I wanted to play with that because that’s really what happened. In law school, they had this unequal friendship where Gabby thought they were closer than Jessa did, and Jessa jettisoned Gabby in a way that only 20-somethings could do. Now they’re thrown together into a dangerous situation where the only two people that have a possibility of figuring this out and getting out of it are these two, so they have no choice but to work together.

So every feeling that Gabby ever had that she didn’t work through is still right there, and an awful thing happens to her. In the first scene, she finds her ex-husband dead. She thinks he’s been murdered, and everybody else says suicide. It’s easier, rather than dealing with everything that’s going on with her, to lash out at Jessa.

In some ways, Gabby is the moral center of the book. There’s a group of powerful women who have decided they get to be judge and jury, they get to decide who lives and who dies, and they’re unapologetic about it. There’s collateral damage, and the answer is … to move forward. And I think she, more than Jessa, was unwilling to be collateral damage.

This book has many feminist themes. There’s conflict between Gabby and Jessa because Gabby “threw away” her law career to get married and have a child. The women in the group are vigilantes manipulating the system on behalf of women who can’t fight back. Most of the men in the book treat women as disposable. What is your book saying about what the roles of women in society should be as opposed to the current reality?

Booklist described THE LAST INVITATION as “Me Too” meets The Firm, and I was like, “That’s it exactly.” I don’t want to get political here, but starting in 2016, my anger ratcheted up. And I think a lot of women are angry, and they want [the system] to be different. But they know that the way the system is set up, it’s not that easy for it to be a different way.

I wrote THE LAST INVITATION during a time where I was becoming, frankly, more and more frustrated about what was happening in the United States. There was a series of cases, and one of them was the Brock Turner case. His defense was saying he can’t go to jail because it’ll ruin his future. And when I had heard the “Oh, the poor rapist will have a hard life now,” drumbeat, I got more and more furious. It felt like women were losing more of their place in society. So I wrote this book basically saying women have had enough.

It must have felt so cathartic for you to write characters who were able to solve these problems that the legal system is almost inherently insulated against solving.

If you think about it, it’s a [legal] system that’s really set up to solve concrete issues. How many widgets were you supposed to deliver on May 1st? Your contract says you’re supposed to give X number of widgets, and you didn’t. That’s what [the legal system] is for.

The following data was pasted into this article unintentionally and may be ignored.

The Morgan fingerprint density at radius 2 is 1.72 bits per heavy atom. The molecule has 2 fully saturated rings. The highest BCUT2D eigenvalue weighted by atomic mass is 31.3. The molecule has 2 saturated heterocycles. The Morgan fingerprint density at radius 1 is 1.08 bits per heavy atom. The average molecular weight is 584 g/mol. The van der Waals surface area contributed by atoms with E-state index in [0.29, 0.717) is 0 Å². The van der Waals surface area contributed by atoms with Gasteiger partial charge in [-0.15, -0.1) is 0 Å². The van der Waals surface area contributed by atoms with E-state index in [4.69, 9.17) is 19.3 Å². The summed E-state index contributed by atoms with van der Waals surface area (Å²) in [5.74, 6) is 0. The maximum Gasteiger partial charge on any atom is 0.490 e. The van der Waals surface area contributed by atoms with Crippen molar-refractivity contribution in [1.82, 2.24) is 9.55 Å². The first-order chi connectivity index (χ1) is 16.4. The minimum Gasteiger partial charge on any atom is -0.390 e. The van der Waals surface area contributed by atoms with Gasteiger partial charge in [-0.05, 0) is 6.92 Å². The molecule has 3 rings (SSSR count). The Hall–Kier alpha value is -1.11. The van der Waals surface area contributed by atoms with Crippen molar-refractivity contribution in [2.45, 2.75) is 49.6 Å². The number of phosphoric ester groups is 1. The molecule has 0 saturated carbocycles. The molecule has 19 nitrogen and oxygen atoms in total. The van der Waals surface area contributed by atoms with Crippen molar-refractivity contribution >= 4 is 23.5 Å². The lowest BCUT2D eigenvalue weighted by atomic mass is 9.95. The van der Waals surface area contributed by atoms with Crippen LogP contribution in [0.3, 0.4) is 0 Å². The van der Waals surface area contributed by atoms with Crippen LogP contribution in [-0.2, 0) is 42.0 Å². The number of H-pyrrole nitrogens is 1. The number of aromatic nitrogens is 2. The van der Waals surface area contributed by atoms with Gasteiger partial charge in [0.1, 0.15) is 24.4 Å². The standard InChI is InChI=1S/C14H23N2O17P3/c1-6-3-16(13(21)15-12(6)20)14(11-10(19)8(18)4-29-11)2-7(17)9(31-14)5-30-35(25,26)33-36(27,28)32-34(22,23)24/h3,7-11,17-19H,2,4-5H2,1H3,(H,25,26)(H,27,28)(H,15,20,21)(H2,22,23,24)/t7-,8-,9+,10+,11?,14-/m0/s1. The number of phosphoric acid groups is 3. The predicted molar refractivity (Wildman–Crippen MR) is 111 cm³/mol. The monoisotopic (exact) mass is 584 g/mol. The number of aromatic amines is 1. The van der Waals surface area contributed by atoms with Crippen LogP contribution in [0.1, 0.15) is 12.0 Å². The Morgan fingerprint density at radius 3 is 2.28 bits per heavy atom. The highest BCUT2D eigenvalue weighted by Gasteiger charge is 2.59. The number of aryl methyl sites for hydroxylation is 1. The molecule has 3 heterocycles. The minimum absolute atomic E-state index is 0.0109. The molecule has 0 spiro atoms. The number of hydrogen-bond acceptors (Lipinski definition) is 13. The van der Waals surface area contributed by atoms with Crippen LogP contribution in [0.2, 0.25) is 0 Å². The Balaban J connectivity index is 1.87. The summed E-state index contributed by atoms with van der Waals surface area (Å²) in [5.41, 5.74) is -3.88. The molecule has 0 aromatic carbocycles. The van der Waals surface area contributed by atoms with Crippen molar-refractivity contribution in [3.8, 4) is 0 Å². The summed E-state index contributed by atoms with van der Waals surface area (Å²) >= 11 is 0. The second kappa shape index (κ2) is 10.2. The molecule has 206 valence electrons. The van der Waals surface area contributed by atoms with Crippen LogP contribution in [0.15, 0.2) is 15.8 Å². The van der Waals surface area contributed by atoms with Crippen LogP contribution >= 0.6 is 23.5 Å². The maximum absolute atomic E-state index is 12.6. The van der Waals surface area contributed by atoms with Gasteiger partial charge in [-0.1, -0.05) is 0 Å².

It’s the person-to-person piece that’s difficult. You did X, so now what is the punishment for that? The law isn’t set up for the emotional battle between human beings and the wrongs that we do to each other. As a result, how do we divide everything we own and everything we ever cared about? It doesn’t know how to handle that. We have an imperfect system.

That’s part of why Retta the judge is who she is. She’s somebody who is right there on the front lines, seeing [the real world] in her courtroom and armed with whatever limited ability the legislature has given her to act, and she can’t figure out a way to make things better.

Part of the point of THE LAST INVITATION it that somebody so powerful with that many resources couldn’t save a person that she loved from something awful happening.  Until she decides to set up an alternate system of justice. A vigilante system. And it’s scary because sometimes it seems that’s the only way [justice] is going to happen.

Darby Kane is a pen name for you. You also write romances as HelenKay Dimon. How did you move from writing romances to thriller novels?

While I was an attorney, another attorney in my office handed me some romances and said, “There is nothing happy about what you do for a living, you need to read these.”  And I fell in love. There’s a hope that comes within romances that no matter what happened there was still this light where they found each other.

But I’ve always loved thrillers. That’s what my mother reads, and that’s what I read growing up. So as HelenKay I write romantic suspense. I love the romance and the danger that comes with throwing people into a kind of high energy, high volatility, high emotion situation and having them both resolve something dangerous and actually fall for each other.

[But during the pandemic] I’m getting angrier and more frustrated. I told my romance editor at Avon that I wanted to write a thriller. And she said, “Well, let’s give it a shot.” And that’s the book that ended up being Pretty Little Wife.

What’s next for Darby Kane?

I [HelenKay Dimon] have a book coming out in April 2023 called Morewood Family Rules, which is not in the traditional romance genre. It about this family of con artists—it’s this family of shenanigans. It was great fun to write. It’s a much different tone. It’s lighter, it’s funny, it has some romance in it.

Next for Darby Kane, I’m writing a book right now which is tentatively called The Engagement Party, which is a locked-in-a-house thriller that will be out probably next November or December.

Latest posts by ITW (see all)